The right to believe, to worship and witness
The right to change one’s belief or religion
The right to join together and express one’s belief
UZBEKISTAN: Jailed for discussing their faith and learning to pray
Nine Muslim men from Uzbekistan's Tashkent Region, who met to discuss their faith and to learn how to pray, have been sentenced after a criminal trial, Forum 18 News Service has learnt. Gayrat Khusanov and Shuhrat Yunusov were each given seven year jail terms on 22 November, and the other seven defendants received three year suspended prison terms. Relatives of the men told Forum 18 that they simply met sometimes to read the Koran and pray together. They also shared meals together and occasionally helped each other repair their homes. "Only Gayrat [Khusanov] and Shuhrat [Yunusov] wished to give a closing statement," Sherzod Khusanov, a brother of Gayrat, told Forum 18. "They told Judge Mirzayev that Allah knows that we are not guilty of any crime, and that the Judge and those who prosecute them will answer before their conscience and Allah one day." Also, court officials have refused to accept an appeal by three relatives against fines imposed on them for a peaceful protest against the trial in front of President Islam Karimov's residence.
Sherzod Khusanov told Forum 18 that his brother and Yunusov are still being held at Yangibazar Detention Centre in Tashkent Region, but are likely to be transferred to a labour camp soon. He added that those who received suspended sentences will, instaed of being jailed, have to report to police regularly for the next three years.
"All they have done is learn how to read the Koran.."
Relatives of the nine Muslim men told Forum 18 in late September and early October that the men simply met sometimes to read the Koran and pray together. They also shared meals together and occasionally helped each other repair their homes. The relatives insisted to Forum 18 that the men are peaceful and love their families, and all they do is to take care of their families. "How can they be extremists when they have not offended anyone?" one relative asked. All nine are residents of Tashkent Region's Parkent District, and were arrested by the National Security Service (NSS) secret police at varying times between mid-May and 26 July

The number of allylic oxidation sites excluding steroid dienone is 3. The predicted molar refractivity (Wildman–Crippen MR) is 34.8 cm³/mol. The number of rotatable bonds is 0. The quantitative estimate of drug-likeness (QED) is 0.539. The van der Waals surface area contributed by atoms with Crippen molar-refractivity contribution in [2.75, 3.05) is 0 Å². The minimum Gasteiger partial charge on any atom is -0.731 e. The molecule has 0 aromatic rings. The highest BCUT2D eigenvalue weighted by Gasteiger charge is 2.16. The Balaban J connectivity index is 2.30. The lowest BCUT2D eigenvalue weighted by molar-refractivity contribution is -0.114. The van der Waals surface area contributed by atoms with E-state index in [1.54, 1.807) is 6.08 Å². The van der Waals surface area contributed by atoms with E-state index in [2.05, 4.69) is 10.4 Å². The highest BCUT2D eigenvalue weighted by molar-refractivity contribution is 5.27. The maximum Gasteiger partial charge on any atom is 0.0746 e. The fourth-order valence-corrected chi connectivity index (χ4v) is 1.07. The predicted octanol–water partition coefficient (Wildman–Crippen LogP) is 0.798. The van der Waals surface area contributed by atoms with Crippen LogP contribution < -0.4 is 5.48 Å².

The relatives' comments have been echoed by human rights defenders such as Shukhrat Rustamov, who has maintained contacts with relatives of the defendants. "All they have done is learn how to read the Koran from Khusanov, and they sometimes prayed together," he told Forum 18 in October (see F18News 5 October 2012 http://www.forum18.org/Archive.php?article_id=1751).
"Allah knows that we are not guilty of any crime"
Sherzod Khusanov said that the court again allowed only two relatives of each defendant into the court to hear the verdict, in addition to lawyers and human rights defender Abduvahid Mahmudov of the International Human Rights Society.
"Only Gayrat [Khusanov] and Shuhrat [Yunusov] wished to give a closing statement," Sherzod Khusanov told Forum 18. "They told Judge Mirzayev that Allah knows that we are not guilty of any crime, and that the Judge and those who prosecute them will answer before their conscience and Allah one day."
The Court promised to provide copies of the verdicts to the relatives on 23 November, Sherzod Khusanov told Forum 18. He said that as soon as he gets the copy of his brother's verdict he will lodge an appeal.
An official who would not give his name of the Court Chancellery told Forum 18 on 22 November that the relatives of the nine men "can come and receive copies of the verdict". But he refused to discuss why the men had been punished or give any details of the case. Asked if Forum 18 could speak on the case with Akhmet Batyrbekov, Head of the Chancellery or any other official, he said, "I cannot tell you, I am a trainee here," before putting down the phone.
However, Sherzod Khusanov complained to Forum 18 that when Yunusov's father went to the Court to get a copy of the decision on 23 November, he was told - contrary to what Forum 18 was told by the Court officials: "Only the defendants can receive copies and make their appeals from the prison."
Human rights defenders condemn trial
Several human rights defenders who sought to help the nine men have condemned both the verdicts and the way the investigation and trial were conducted.
Tashkent-based human rights defender Surat Ikramov of the Initiative Group of Independent Human Rights Defenders told Forum 18 on 23 November that the "whole case is fabricated based on the words of lawyers and observers." He said that "neither the Judge nor the Prosecutor reacted to the complaints of the defendants that confessions were extracted from them during the pre-trial investigation." Ikramov said Jahongir Shosalimov from their organisation had participated in the final hearing.